KISSING your newborn on the lips could prove deadly. A former paramedic has warned.
Although the loving act is generally harmless to adults, it can pose serious danger to newborns.
Just a quick kiss on the lips can lead to seizures, severe breathing problems and even death, experts at Tiny Hearts Education warn.
That’s why Nikki Jurcutz, who runs the website, said she was “unhappy” to find seven cold sores on her upper lip just six days after giving birth.
The new mom was a carrier of the herpes virus, which can cause cold sores and genital ulcers in adults.
The reason babies are at such high risk is because their immune systems aren’t fully developed, Nikki explained in a post.
So-called neonatal herpes is very rare in the UK but can be devastating if the virus spreads to the baby’s organs.
“The virus can be passed to the baby through close contact with an infected person, particularly during an outbreak,” she wrote.
If, like Nikki, you’re a new mom with cold sores, you’re naturally worried about your baby’s safety.
The expert recommends taking these precautions to minimize the risk of your little one contracting the virus.
- Don’t kiss your baby on the face
- Don’t kiss their hands
- Cover the cold sore when you are in close contact with your baby (face masks work)
- Use hand sanitizer thoroughly before holding your newborn
- Use hand sanitizer thoroughly before touching things you might touch, such as pacifiers or bottles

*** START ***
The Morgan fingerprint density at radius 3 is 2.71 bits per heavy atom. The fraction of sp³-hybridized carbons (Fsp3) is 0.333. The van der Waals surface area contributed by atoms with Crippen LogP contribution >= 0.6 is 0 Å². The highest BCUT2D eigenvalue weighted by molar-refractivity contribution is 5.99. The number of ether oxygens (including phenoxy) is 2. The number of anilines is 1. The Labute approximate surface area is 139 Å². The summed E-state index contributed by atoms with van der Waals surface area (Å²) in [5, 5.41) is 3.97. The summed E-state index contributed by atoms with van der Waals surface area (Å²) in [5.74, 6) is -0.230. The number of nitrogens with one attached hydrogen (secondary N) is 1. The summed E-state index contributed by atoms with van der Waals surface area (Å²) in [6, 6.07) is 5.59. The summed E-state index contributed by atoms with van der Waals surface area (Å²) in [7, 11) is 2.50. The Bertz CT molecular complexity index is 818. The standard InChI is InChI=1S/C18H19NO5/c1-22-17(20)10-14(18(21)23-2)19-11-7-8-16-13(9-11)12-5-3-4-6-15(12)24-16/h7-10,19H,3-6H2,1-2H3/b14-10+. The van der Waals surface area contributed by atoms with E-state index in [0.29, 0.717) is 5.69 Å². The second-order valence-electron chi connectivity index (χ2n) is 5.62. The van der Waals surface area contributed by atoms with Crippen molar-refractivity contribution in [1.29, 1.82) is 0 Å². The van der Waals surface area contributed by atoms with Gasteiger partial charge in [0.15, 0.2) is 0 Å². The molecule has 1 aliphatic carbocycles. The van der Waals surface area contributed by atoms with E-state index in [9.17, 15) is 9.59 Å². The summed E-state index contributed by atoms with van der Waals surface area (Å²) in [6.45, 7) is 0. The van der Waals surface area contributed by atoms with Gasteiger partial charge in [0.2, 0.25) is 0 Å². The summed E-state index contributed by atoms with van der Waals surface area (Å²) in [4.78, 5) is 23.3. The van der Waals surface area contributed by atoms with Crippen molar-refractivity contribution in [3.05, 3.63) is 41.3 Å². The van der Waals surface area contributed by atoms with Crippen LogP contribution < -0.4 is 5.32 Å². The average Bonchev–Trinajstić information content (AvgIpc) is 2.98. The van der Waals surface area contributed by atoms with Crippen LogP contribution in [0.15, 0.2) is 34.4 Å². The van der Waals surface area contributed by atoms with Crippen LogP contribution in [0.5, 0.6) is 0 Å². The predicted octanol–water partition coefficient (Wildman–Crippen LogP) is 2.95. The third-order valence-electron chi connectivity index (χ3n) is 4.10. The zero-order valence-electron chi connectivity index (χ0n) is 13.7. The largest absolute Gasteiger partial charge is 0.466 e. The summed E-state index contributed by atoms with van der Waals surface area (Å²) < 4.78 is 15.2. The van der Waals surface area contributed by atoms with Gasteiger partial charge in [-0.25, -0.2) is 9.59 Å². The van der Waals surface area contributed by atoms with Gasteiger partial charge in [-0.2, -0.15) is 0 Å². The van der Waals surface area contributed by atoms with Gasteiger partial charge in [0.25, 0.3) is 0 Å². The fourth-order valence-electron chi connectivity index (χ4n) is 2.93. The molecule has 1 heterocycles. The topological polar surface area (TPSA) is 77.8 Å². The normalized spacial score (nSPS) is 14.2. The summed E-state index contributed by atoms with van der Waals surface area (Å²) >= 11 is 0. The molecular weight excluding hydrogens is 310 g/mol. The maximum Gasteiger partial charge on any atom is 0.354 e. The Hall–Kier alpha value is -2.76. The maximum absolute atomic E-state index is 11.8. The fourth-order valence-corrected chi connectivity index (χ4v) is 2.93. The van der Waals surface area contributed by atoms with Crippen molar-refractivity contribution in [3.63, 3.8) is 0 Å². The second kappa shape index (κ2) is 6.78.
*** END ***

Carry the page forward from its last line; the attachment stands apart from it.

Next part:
- Keep the area around the cold sore moist by applying ice and using lip balm
- Don’t touch your cold sore with your hands
- Be careful when breastfeeding – milk can pass on antibodies
Nikki also urged new parents to warn visitors, including close friends and family, about the risk of HPV.
In a previous video, the expert shared her list of newborn rules that she sent to loved ones before the birth.
- No kissing the baby
- If you’re sick, stay away
- Please do not show up unannounced
- Wash your hands before holding the baby
- Return the baby when it cries
- Don’t post pictures of her online without asking
- Ask the parents for their consent before changing the diaper
- Do not wear perfume or strong fragrances
- No whooping cough shot, no visits until baby is six weeks old
- No opinions, just support
“Once the baby is here it can be difficult to have those conversations, so it’s very important to send it beforehand,” she said.